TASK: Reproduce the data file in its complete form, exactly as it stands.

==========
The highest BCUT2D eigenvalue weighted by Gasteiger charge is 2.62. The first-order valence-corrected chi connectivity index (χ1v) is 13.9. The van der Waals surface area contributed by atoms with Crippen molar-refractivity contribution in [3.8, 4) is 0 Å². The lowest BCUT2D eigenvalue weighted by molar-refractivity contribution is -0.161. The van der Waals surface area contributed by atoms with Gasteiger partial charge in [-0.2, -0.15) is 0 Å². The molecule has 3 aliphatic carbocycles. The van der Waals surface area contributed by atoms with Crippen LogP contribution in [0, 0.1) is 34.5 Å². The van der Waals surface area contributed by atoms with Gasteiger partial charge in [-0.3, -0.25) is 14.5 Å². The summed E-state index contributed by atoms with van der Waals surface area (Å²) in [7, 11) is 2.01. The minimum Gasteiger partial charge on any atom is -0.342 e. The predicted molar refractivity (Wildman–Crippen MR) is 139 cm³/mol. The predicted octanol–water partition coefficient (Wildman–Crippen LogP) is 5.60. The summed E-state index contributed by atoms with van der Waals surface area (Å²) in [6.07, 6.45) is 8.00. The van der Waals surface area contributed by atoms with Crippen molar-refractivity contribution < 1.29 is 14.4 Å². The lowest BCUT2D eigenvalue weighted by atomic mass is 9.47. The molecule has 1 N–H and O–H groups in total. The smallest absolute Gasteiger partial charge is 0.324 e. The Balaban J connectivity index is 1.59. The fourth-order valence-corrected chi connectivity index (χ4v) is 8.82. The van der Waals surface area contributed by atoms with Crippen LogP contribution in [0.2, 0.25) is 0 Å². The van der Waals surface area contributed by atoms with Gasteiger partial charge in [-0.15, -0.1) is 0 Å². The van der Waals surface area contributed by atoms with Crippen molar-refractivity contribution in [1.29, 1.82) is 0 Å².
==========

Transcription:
The highest BCUT2D eigenvalue weighted by Gasteiger charge is 2.62. The first-order valence-corrected chi connectivity index (χ1v) is 13.9. The van der Waals surface area contributed by atoms with Crippen molar-refractivity contribution in [3.8, 4) is 0 Å². The lowest BCUT2D eigenvalue weighted by molar-refractivity contribution is -0.161. The van der Waals surface area contributed by atoms with Gasteiger partial charge in [-0.2, -0.15) is 0 Å². The molecule has 3 aliphatic carbocycles. The van der Waals surface area contributed by atoms with Crippen LogP contribution in [0, 0.1) is 34.5 Å². The van der Waals surface area contributed by atoms with Gasteiger partial charge in [-0.3, -0.25) is 14.5 Å². The summed E-state index contributed by atoms with van der Waals surface area (Å²) in [7, 11) is 2.01. The minimum Gasteiger partial charge on any atom is -0.342 e. The predicted molar refractivity (Wildman–Crippen MR) is 139 cm³/mol. The predicted octanol–water partition coefficient (Wildman–Crippen LogP) is 5.60. The summed E-state index contributed by atoms with van der Waals surface area (Å²) in [6.07, 6.45) is 8.00. The van der Waals surface area contributed by atoms with Crippen molar-refractivity contribution < 1.29 is 14.4 Å². The lowest BCUT2D eigenvalue weighted by atomic mass is 9.47. The molecule has 1 N–H and O–H groups in total. The smallest absolute Gasteiger partial charge is 0.324 e. The Balaban J connectivity index is 1.59. The fourth-order valence-corrected chi connectivity index (χ4v) is 8.82. The van der Waals surface area contributed by atoms with Crippen LogP contribution in [0.2, 0.25) is 0 Å². The van der Waals surface area contributed by atoms with Gasteiger partial charge in [-0.15, -0.1) is 0 Å². The van der Waals surface area contributed by atoms with Crippen molar-refractivity contribution in [1.29, 1.82) is 0 Å².